What Is A Buy Stop Order And When Would You Use One?


A buy-stop order is a powerful tool in trading that allows investors to purchase a security at a pre-set price. This article explains the mechanics of buy-stop orders, their applications, and strategies for both protection and profit in trading.

A buy-stop order is a pivotal component of trading strategies, directing brokers to execute a purchase once a specified price level is reached. This order type applies to various assets like stocks, forex, and derivatives. When the designated price is hit, the buy stop transitions into a limit or market order, ready for execution at the next available price.

Basics of a buy-stop order

A buy-stop order is a strategic tool used by traders to automatically purchase a security once it reaches a specific price known as the stop price. Primarily, the buy-stop order acts as a safeguard, protecting against significant losses in short positions. At the same time, it allows traders to seize opportunities for profits when they anticipate upward movements in a security’s price. By setting the stop price above the current market value, investors are better poised to manage unexpected price jumps, effectively reducing potential risks.

Understanding the mechanics of buy-stop orders

The buy-stop order is conditional, meaning the order will not be executed until the security’s price hits or surpasses the preset stop price. Once triggered, the buy-stop order becomes a market order, directing the brokerage to buy the security at the best available price. However, it’s worth noting that due to market fluctuations, the execution price might slightly differ from the specified stop price.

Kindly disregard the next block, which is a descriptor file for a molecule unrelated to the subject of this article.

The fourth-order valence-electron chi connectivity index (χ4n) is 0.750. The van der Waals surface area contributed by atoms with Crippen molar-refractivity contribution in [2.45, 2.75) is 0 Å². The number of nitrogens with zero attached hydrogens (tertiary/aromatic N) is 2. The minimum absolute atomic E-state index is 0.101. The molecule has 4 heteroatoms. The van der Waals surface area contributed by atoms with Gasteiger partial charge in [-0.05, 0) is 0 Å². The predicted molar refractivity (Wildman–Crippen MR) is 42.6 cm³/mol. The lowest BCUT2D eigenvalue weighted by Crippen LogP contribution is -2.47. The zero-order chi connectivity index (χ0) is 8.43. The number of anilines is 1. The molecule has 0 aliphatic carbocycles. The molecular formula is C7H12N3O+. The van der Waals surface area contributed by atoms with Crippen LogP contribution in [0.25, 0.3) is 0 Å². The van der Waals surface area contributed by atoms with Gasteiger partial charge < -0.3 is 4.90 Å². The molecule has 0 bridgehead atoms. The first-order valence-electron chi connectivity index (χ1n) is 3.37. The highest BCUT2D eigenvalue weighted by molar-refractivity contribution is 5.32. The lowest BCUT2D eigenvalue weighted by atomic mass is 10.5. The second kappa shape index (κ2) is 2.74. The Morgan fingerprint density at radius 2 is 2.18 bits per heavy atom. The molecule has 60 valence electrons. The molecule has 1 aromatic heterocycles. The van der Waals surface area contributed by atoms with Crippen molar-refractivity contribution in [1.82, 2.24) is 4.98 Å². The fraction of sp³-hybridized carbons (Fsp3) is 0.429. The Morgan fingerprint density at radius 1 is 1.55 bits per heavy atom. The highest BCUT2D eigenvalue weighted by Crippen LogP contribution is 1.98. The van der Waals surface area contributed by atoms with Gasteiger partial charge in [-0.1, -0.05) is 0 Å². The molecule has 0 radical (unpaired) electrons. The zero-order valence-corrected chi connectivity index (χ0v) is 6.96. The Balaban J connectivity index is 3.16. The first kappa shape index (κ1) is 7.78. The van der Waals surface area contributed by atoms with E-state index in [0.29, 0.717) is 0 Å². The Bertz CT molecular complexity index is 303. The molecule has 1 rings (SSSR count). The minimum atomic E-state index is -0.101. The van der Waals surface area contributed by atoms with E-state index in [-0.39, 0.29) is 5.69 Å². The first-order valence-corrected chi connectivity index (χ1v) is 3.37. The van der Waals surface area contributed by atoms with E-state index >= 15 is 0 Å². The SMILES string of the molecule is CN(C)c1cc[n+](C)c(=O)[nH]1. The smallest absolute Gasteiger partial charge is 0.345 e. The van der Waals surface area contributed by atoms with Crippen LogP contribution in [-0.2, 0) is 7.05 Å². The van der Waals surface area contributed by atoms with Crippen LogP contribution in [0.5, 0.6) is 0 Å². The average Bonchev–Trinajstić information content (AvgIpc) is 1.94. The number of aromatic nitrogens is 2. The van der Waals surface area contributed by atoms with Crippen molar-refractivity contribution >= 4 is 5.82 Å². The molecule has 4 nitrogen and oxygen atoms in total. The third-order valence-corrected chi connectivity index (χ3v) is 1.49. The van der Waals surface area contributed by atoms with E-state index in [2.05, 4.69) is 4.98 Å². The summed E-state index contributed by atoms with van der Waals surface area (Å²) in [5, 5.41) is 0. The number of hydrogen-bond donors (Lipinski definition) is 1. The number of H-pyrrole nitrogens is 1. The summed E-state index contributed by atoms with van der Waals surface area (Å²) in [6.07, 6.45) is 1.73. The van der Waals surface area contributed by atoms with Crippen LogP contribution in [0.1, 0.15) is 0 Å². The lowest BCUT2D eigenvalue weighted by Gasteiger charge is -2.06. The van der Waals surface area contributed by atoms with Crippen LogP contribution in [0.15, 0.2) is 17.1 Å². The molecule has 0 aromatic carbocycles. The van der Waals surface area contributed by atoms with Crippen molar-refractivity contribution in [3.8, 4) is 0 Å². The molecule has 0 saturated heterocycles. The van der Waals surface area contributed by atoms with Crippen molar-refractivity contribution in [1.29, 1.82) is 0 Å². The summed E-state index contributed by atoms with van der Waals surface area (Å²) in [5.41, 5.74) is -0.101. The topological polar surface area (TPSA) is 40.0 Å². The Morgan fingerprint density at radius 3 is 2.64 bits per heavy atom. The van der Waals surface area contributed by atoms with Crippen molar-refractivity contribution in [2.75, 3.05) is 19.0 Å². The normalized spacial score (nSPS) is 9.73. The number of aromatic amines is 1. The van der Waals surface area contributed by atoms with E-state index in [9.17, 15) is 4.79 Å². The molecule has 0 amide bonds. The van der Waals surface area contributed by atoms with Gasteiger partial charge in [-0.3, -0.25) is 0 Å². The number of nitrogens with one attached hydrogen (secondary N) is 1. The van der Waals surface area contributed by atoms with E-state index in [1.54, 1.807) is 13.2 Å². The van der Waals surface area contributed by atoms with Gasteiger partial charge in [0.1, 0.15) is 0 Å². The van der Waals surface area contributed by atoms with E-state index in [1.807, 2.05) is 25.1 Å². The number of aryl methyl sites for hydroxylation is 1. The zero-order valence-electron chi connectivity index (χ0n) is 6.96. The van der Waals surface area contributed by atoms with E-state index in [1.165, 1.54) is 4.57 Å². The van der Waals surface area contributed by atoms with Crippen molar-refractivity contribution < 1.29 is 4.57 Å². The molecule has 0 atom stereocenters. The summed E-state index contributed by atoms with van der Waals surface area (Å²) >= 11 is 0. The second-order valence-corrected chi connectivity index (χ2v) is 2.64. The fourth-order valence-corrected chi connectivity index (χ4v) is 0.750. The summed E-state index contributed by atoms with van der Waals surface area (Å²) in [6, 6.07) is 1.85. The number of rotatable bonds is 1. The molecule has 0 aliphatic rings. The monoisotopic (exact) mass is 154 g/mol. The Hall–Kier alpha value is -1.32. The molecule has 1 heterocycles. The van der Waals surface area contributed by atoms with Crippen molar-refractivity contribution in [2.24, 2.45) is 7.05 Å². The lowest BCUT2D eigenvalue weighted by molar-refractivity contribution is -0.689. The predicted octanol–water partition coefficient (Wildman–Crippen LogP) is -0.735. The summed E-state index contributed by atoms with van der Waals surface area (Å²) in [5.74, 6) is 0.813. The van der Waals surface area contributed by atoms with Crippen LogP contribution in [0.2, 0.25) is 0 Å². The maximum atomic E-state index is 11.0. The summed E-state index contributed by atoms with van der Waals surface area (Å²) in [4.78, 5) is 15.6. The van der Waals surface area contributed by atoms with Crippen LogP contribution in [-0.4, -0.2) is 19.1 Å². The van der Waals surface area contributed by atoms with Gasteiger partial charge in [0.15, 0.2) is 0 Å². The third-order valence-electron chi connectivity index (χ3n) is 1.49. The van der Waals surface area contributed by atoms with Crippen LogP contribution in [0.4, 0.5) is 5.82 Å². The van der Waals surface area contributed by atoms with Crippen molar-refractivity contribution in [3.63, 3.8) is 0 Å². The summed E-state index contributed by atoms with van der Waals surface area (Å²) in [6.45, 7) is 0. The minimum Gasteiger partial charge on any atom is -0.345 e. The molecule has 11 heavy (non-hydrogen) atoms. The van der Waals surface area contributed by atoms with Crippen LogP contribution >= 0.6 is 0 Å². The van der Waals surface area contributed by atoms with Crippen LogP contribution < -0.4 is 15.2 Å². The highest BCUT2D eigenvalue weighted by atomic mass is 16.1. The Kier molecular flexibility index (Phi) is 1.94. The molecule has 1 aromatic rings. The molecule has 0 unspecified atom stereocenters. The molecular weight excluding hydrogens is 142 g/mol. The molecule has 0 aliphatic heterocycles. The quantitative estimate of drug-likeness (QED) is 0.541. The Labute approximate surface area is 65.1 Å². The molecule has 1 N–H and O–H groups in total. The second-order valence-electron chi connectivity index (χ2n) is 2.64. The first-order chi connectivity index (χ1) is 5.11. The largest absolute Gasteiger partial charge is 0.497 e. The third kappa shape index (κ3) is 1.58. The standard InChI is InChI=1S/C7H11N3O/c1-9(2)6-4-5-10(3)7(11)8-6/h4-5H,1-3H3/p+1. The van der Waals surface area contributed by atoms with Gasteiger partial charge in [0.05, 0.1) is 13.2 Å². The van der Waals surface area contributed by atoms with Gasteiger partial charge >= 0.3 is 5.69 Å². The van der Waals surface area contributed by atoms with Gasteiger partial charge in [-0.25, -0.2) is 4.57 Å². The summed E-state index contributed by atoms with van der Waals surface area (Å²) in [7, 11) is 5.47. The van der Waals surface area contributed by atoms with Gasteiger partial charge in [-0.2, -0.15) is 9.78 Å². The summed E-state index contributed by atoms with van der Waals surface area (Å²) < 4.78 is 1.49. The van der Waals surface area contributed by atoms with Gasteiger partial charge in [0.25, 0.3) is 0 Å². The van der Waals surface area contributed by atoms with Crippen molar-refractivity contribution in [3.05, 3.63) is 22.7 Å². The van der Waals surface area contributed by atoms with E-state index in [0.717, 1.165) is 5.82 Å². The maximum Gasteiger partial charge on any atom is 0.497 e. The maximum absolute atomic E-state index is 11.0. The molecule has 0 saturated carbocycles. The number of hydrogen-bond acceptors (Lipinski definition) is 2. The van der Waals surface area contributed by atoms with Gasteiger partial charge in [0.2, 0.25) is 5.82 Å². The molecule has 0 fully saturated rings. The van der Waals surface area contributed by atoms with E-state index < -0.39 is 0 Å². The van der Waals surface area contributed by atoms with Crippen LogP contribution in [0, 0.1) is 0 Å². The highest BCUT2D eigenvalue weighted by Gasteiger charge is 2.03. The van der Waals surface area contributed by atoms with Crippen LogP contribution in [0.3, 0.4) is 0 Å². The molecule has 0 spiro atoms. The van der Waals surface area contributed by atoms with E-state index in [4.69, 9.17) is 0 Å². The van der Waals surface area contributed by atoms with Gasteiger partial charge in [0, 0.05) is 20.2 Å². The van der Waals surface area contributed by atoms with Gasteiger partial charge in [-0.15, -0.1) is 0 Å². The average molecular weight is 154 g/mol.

Buy stop orders for risk management

One of the primary uses of buy-stop orders is in risk management, particularly for those involved in short selling. In short selling, traders borrow shares they believe will decline in value, aiming to buy them back later at a lower price for profit. However, if the stock’s price unexpectedly increases, the trader could incur significant losses. Here’s where buy-stop orders come into play. By placing a buy stop at a predefined stop price above their short position, traders can limit potential losses. If the stock price begins to surge, the order gets triggered, buying back the borrowed shares and covering the short position.

Buy stop orders for profitable breakouts

Beyond risk management, buy-stop orders can be instrumental for traders seeking to capitalize on anticipated price breakouts. In technical analysis, a breakout refers to when a security’s price moves beyond a defined support or resistance level with increased volume. Setting a buy stop slightly above the resistance level allows traders to catch the stock’s upward momentum as it breaks out. This strategy not only enables entry at a potentially profitable point but also can be combined with a stop-loss order to limit the downside.

Example of a buy-stop order